In conclusion, EIB is common in pediatric age and should be recognized and properly treated through non-pharmacological and pharmacological measures. SABA and, in some cases, mast cell stabilizers and ICS are usually efficacious in the control of signs and symptoms. In EIBa, the optimal control of asthma reduces the frequency and intensity of EIB. Concomitant allergic diseases should be considered a risk factor of EIB and should be properly treated. EIB in athletes needs an individualized approach.


A) A child with allergic rhinitis who wants to engage in competitive sports

F. is a sportive 10-year-old girl suffering from allergic rhinitis. No history of asthma. She was always actively involved in playing football and, this year, she intended to pursue it at a competitive level. She, along with her parents, seek guidance on effectively managing her condition to ensure it did not deteriorate or hinder her participation in more advanced sports activities. SPT were positive for Dermatophagoides Pteronissinus and grass. Spirometry before and after the bronchodilatation test and ACT were normal.

Antigen avoidance, adequate daily nasal hygiene, a second-generation H1- antihistamine and, if necessary, topical nasal corticosteroids were recommended. Furthermore, allergen-specific immunotherapy may be added to reduce the need and amount of additional medication. Periodic follow-ups are established to monitor signs and symptom control and assess the emergence of EIB or other respiratory signs.

Comment: about 20–40% of children with rhinitis have EIB, particularly those with persistent untreated clinical manifestations. Treatment of the allergic condition and periodic follow-ups arerecommended.

B) A child with intermittent wheezing and sensitization to dust mites experiencing EIB

A. is a 9-year-old child with a history of allergic rhinitis, intermittent wheezing and sensitisation to dust mites. He is in treatment with low-dose ICS taken whenever SABA was taken. Their parents report a worsening of signs and symptoms with the occasional appearance of dyspnea during exercise. The chest auscultation and the spirometry test with bronchodilation were normal. The next day he performs the exercise challenge test, which reveals a FEV1 fall of 20% after 15 min. He receives the diagnosis of EIB with asthma, and low doses of ICS and administration of inhaled SABA before exercise was recommended. After 3 months, A. had good asthma control and no longer experienced episodes of shortness of breath during physical exercise. Periodic follow-ups to monitor signs and symptoms control and assess spirometry and ECT were scheduled.

Comment: EIB is frequently associated with asthma, and both asthma and EIB should be properly diagnosed and treated.

C) An adolescent athlete experiencing EIB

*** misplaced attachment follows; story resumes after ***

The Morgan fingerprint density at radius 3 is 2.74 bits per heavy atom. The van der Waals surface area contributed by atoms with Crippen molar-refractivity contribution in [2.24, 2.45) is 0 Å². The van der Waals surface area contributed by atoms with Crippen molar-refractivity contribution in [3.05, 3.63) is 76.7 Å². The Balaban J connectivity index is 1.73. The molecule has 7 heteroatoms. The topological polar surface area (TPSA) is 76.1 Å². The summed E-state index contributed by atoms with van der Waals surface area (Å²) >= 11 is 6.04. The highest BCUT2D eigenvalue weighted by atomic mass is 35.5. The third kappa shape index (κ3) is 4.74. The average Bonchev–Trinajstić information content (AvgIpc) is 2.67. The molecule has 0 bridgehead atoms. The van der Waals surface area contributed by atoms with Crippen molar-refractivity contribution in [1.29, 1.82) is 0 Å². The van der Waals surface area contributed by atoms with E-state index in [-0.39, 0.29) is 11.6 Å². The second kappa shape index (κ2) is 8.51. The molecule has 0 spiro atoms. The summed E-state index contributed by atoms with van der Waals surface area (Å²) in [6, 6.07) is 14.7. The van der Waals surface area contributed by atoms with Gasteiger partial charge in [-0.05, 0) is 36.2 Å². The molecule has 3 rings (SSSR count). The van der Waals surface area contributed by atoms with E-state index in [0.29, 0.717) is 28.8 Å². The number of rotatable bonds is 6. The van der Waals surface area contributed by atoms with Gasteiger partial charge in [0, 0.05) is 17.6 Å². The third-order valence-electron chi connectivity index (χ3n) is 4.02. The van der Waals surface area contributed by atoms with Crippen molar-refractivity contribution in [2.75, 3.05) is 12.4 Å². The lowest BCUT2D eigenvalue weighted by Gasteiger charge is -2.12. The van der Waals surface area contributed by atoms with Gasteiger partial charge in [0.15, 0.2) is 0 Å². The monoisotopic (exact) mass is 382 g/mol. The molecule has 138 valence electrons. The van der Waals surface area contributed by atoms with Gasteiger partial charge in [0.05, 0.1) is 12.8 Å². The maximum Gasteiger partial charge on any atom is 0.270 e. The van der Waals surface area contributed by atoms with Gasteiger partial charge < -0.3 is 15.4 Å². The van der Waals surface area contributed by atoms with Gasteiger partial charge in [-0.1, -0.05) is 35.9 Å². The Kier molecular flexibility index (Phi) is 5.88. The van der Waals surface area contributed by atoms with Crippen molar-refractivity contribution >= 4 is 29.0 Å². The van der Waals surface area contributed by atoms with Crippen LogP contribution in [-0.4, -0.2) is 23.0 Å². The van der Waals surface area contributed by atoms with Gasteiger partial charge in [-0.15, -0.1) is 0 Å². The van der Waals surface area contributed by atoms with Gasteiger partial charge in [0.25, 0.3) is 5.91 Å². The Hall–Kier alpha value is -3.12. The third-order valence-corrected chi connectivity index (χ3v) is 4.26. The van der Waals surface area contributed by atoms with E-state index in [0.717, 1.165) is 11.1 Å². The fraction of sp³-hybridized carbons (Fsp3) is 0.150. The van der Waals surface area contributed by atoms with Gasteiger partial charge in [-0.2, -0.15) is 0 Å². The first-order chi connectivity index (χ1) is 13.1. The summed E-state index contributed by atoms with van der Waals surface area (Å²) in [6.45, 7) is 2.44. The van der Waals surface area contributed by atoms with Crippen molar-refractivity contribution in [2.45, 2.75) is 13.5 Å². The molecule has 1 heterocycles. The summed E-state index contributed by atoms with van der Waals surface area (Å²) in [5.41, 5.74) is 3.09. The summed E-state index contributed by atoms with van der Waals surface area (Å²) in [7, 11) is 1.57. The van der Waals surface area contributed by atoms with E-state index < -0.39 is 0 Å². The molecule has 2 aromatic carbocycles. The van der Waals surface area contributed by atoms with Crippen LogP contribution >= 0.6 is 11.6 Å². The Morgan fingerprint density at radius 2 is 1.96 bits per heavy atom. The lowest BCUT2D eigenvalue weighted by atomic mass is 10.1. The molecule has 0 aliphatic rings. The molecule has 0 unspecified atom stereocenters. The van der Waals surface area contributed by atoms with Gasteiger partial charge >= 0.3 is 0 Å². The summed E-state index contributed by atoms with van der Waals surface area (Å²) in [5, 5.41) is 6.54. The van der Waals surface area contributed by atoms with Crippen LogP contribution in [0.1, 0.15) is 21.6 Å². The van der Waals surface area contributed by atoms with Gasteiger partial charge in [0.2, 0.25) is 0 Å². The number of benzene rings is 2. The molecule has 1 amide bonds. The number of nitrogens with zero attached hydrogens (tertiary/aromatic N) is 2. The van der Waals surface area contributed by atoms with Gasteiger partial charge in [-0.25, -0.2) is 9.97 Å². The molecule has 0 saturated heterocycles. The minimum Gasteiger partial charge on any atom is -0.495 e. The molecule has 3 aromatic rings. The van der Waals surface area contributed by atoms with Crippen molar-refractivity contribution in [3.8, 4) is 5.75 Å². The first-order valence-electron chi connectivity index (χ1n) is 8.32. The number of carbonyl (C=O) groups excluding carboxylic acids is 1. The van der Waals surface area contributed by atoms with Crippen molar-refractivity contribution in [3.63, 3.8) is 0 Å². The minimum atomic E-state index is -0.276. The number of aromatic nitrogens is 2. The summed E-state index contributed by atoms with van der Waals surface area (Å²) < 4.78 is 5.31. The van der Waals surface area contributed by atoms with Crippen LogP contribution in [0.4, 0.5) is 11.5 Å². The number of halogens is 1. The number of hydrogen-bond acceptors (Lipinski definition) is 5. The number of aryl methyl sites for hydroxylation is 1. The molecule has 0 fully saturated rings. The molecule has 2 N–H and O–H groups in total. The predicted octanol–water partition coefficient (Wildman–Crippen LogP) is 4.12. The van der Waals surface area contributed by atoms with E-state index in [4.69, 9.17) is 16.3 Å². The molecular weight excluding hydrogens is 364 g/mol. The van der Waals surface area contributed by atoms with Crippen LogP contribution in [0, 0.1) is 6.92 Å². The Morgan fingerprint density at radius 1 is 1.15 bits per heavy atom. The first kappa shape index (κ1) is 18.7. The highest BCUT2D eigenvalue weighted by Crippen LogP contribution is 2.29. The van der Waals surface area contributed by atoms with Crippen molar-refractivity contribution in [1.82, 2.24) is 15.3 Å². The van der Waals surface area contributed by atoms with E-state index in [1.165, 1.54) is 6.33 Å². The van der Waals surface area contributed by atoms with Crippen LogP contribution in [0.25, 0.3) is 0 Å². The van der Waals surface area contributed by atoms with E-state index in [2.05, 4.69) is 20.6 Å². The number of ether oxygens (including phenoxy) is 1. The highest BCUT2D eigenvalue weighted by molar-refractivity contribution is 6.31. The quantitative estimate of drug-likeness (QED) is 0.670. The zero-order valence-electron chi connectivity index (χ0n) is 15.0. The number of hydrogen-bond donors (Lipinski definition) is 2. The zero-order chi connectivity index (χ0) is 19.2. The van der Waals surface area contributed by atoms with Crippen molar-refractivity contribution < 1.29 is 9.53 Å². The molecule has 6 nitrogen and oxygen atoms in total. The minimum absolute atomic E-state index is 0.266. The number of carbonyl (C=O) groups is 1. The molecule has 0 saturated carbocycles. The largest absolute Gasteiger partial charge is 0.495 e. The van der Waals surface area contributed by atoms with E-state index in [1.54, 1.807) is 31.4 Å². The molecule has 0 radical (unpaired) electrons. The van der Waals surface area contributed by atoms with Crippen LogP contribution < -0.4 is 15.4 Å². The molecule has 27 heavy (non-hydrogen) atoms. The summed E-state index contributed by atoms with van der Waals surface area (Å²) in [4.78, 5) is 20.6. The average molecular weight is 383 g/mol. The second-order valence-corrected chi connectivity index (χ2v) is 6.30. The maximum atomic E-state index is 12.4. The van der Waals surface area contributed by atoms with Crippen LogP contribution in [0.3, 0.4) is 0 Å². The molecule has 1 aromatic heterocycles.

V. is a 15-year-old athlete swimmer who experiences “shortness of breath” during the long duration training sessions. He has no history of allergic rhinitis, atopic dermatitis or asthma. Spirometry and BD test is normal and SPTs are negative. He performs an EVH test that results positive for EIB.

Proper warm-up and SABA inhalation 5–20 min before planned exercise are recommended. Despite the use of SABA, the patient still suffered from EIB signs and symptoms. Thus, the addiction of daily monotherapy with ICS, is prescribed. In subsequent follow-ups, he no longer reports the occurrence of respiratory clinical manifestations during exercise.

Comment: Many adolescents practice high-intensity training. EIBwa is particularly frequent in athletes, who need an individualized approach.

Data availability

Not applicable.



American Academy of Allergy, Asthma & Immunology


American College of Allergy, Asthma & Immunology


Allergic Rhinitis and its Impact on Asthma


European Academy of Allergy and Clinical Immunology


Exercise-induced asthma


Exercise-induced bronchoconstriction


EIB with asthma


EIB without asthma


European Respiratory Society


Global Initiative on Asthma


Inhaled corticosteroids


Joint Council of Allergy Asthma & Immunology


Joint Task Force on Practice Parameters


Long-acting b2-agonists


Peak Expiratory Flow Rate


Short-acting b2-agonists


World Anti-Doping Code


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E.N. and A.K. designed the work. A.K. and E.N. acquired and analyzed the data and drafted the initial manuscript. M.G., S.B., L.L., L.P., F.S., F.M., M.G., C.M., S.A., L.C., C.I., M.M.d.G. and E.N. analyzed the data and reviewed the manuscript. All authors have read and agreed to the published version of the manuscript.

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Klain, A., Giovannini, M., Pecoraro, L. et al. Exercise-induced bronchoconstriction, allergy and sports in children. Ital J Pediatr 50, 47 (2024).